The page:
After the 1 hour trek up the hill we arrived at the location of the celebration to be greeted by the women of the village holding the traditional kalabashes and singing a welcoming song.
After the welcome songs we were introduced to the village elders who gave several speeches including the main thank you speech.
In case you are wondering, the thank you speech was titled "The dream unfolds." and basically boiled down to this:
The water extends life, the water expands consciousness, the water is vital to space travel. (OK, skip the space travel bit ;))
Since Brynne herself could not join, we needed someone to take her place in the ceremony. Luckily our fellow volunteer Louise was willing to be the chosen one and be accepted into the Bene Gesserit of Fuli
After the speeches, there were foods and spices including fufu, katikati, jamajama and of course lightly fermented palm wine! When we were all fully satisfied and wondering if we were still on planet earth it was time to move to the water tap for the formal opening and at the same time the formal closing of the celebration.
And the water flowed, and there was much rejoicing! (and it was high time Reinoud stopped making lame Dune and monty python references ;))
Here in Cameroon, the life of the average schoolkids seem to gravitate around the (soccer) ball. Any spare time they can find will be used to play soccer on a local field. no exceptions.
One of those local fields happens to be our front yard (It is nice and square with grass) so we purchased a ball we can give to the kids to play around until it becomes dark. Since most kids are unable to buy a ball of their own, our place quickly became super popular, with kids asking for the ball and playing all the time.
Since some kids seemed to be skipping school in order to play with the ball, it quickly became clear that we needed to set some stricter rules: You can only play after school from 3 to 6, and on after schooldays from 5-6. This improved things a bit until our neighbor became very angry at the kids walking over his cocoyams (a kind of local potato/root) in his garden whenever they accidentally kicked the ball out of our yard.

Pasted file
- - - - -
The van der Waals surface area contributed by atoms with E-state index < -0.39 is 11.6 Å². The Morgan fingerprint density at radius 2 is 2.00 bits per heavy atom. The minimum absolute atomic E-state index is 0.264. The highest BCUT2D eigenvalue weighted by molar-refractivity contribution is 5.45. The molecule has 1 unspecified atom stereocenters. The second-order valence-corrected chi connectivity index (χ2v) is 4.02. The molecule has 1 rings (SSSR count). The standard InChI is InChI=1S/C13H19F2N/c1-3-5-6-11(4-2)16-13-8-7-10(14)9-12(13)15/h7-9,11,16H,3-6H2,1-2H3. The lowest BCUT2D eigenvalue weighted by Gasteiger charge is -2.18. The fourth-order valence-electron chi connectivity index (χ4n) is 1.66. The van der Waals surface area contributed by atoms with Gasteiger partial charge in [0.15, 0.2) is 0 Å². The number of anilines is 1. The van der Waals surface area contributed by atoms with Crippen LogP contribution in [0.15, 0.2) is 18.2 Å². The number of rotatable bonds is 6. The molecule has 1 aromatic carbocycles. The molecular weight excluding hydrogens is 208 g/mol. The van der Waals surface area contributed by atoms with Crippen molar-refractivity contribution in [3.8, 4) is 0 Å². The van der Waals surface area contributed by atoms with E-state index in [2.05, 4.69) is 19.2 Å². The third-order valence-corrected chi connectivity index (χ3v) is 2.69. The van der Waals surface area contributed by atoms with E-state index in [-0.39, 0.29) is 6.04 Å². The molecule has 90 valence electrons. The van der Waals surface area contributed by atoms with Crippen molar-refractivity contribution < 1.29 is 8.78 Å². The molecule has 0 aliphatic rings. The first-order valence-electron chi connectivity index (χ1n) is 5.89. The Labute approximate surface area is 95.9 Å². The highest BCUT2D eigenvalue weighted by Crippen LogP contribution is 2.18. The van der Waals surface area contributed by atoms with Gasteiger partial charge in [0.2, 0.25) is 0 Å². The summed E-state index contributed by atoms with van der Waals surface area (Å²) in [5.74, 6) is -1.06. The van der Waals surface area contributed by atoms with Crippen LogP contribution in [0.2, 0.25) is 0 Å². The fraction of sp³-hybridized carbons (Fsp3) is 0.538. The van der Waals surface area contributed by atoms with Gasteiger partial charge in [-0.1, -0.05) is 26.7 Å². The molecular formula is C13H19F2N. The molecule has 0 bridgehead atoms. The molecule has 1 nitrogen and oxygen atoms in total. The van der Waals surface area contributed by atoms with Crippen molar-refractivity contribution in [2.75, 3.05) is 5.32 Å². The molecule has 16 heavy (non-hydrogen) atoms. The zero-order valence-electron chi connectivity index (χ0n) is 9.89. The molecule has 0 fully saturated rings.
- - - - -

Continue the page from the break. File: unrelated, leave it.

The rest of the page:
So now the kids run around the area in search for new fields to play on (and new neighbors to piss off ;)), but they always seem to find some place to play. One day we gave the ball to a kid that didn't bring back the ball to our house in the evening.. the next day we were walking down the road and saw a bunch of kids walking around that clearly had skipped school. When we asked why they were not in school it turned out that they were on a manhunt to find the kid that stole the ball, reclaim it and bring the thief to justice (by beating him))! Hmm.. this was also not what we intended initially. We sent them back to school but by the end of the day they came to our compound with the little 'thief'. Joshua was around to give him a good verbal pounding (we volunteers are way to soft with the kids apparently) and since then the ball is returned every evening :)
Because the kids are spending every free moment playing soccer and doing other ball tricks, I thought it was a great idea when Manuel pointed me to this new site where they want to create a soccer ball with an integrated power system that can charge using kinetic energy (basically the kids kicking the ball). I don't know how much energy will generate but it must be a lot! You can check them out on: http://www.soccket.com
Downside is: Balls don't last long - we are already on our third ball here!
With the Computerlab project almost finished, I've started working with Joshua to see if we can do one more project before I leave: Setting up a RUDEC apiary that can host up to 30 hives.
The fist step was to find good land, with good meaning: 1) suitable for bees with nearby water and an abundance of flowering plants, 2) affordable and 3) not too far away to hamper frequent visits and harvesting.
Joshua was able to find the land we were looking for in the nearby area of Baicham. This is where the father of our cook (Victorine) is the local chief and after a couple of meetings he agreed to sell a small plot of land (180 m^2) on a gently sloping hill side. In the end we were able to buy it for 40.000CFA which is roughly 0.35 EUR per square meter.